Have you seen the tomato paste in the tube? I have tons of recipes that call for just a tablespoon or two of tomato paste. Somebody was thinking!
Return the meat to the pan.
Add the beef broth. Cook and stir, scraping up the the yummy browned bits from the bottom of the pan.
Now the good stuff. Pour in the Guinness. This recipe calls for Guinness Stout which comes in a 12 ounce bottle 6-pack which leaves you 5 to serve along with the stew.
Add the salt, pepper, caraway seeds, and raisins. Bring the mixture to a boil, cover, reduce the heat, and simmer for an hour.
After the long simmer, remove the cover and turn up the heat to bring to a boil and cook, stirring occasionally for another 30 minutes at a low boil. Add the veggies then reduce heat to medium-low, cover and let it go for 30 minutes. It should be at a nice simmer.
Uncover, bring to a boil one more time, cook about 10 minutes or until veggies are fork tender. Sprinkle with parsley and remove from heat.
Thick, rich, and SO flavorful.
Now go grab a couple of those extra bottles of Guinness, a loaf of crusty bread and enjoy!
This post was originally published on March 12, 2012. It has been updated with new text and images.
Guinness Beef Stew
- 4 tablespoons vegetable oil, divided
- 1/4 cup all-purpose flour
- 2 1/2 pounds beef stew meat (boneless chuck roast trimmed and cut into 1- to 1-1/2 inch cubes)
- 1 teaspoon salt, divided
- 3 cups chopped onion (about 2 small onions)
- 1 tablespoon tomato paste
- 4 cups lower-sodium beef broth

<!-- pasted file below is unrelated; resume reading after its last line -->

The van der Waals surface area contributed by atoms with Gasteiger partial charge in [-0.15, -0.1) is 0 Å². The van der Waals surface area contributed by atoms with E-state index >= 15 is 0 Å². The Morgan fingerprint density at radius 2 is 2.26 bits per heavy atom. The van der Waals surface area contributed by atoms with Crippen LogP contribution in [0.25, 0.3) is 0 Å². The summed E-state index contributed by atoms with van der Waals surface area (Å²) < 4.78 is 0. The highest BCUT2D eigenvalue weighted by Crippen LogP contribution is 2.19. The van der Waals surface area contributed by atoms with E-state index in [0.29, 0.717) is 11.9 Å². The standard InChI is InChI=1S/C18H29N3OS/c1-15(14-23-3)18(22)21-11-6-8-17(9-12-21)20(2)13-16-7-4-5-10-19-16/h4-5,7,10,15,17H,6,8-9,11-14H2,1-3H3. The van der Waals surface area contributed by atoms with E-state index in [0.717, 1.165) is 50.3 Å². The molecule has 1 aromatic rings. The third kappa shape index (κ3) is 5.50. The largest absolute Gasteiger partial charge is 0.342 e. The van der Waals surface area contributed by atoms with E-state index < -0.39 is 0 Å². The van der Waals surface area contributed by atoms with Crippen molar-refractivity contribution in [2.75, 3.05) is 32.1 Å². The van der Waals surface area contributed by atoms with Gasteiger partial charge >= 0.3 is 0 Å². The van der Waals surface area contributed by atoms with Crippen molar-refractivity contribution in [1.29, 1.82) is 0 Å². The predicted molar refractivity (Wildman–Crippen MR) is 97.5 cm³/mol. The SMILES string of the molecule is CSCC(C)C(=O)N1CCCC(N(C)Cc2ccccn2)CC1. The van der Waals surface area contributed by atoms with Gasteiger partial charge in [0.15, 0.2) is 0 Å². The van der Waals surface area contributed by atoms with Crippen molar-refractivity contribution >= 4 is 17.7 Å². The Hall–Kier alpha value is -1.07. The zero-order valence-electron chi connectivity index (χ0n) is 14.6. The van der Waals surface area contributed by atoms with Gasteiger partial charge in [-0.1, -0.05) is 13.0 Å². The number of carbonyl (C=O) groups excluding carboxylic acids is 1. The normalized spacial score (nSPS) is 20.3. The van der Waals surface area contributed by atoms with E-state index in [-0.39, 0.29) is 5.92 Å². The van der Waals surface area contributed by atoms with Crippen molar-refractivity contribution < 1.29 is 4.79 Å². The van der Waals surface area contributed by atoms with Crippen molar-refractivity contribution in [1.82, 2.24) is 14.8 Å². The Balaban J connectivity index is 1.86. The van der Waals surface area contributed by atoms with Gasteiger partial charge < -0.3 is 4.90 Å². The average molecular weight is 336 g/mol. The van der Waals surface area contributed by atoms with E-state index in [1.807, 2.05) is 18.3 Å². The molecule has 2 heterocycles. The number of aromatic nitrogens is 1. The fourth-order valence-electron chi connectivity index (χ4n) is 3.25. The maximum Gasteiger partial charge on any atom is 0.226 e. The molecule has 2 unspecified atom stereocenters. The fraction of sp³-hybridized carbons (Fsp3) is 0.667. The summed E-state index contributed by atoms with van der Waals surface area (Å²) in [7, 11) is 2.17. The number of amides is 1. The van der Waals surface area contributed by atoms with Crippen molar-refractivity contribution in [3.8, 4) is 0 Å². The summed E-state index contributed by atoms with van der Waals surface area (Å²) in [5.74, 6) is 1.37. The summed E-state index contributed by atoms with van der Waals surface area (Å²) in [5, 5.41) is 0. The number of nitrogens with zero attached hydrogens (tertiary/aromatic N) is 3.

- 12 ounces Guinness Stout
- 2 tablespoon raisins
- 1 teaspoon caraway seeds
- 1/2 teaspoon black pepper
- 3 carrots 1/2-inch-thick diagonal slices carrot
- 2 cups baby Yukon gold potatoes, halved (about 12 ounces)
- 1 cup parsnip, peeled 1/2-inch thick diagonal slices (about 8 ounces)
- 2 tablespoons finely chopped fresh parsley
- Place the flour in a pie plate or other shallow dish. Sprinkle the beef cubes with 1/2 teaspoon salt.
- Coat the bottom of a large Dutch oven with 2 tablespoons vegetable oil and place over MEDIUM-HIGH heat. Dredge half of the beef (or as much as will fit comfortably in your pan) in flour and add it to the pan. Cook and stir for a few minutes until nicely browned. Remove the beef to a plate with a slotted spoon. Repeat procedure with remaining 2 tablespoons oil and remaining beef. Transfer last batch of browned beef to the plate and set aside.
- Add the onion to the pan and cook, stirring occasionally for about 5 minutes or until softened. Stir in tomato paste and cook, stirring for a minute or two. Return the browned beef to the pan with the onions.
- Stir in the beef broth and beer. Add the remaining 1/2 teaspoon salt, raisins, caraway seeds, and pepper. Increase the heat and bring to a boil. Cover, reduce heat, and simmer for 1 hour, stirring occasionally.
- Uncover and bring to a boil. Cook 30 minutes, stirring occasionally. Add carrot, parsnip, and potatoes. Cover, reduce heat to MEDIUM-LOW, and simmer 30 minutes.
- Uncover and bring to a boil; cook 10 minutes or until vegetables are tender. Sprinkle with parsley and serve with crusty French bread and beer!
Adapted from Cooking Light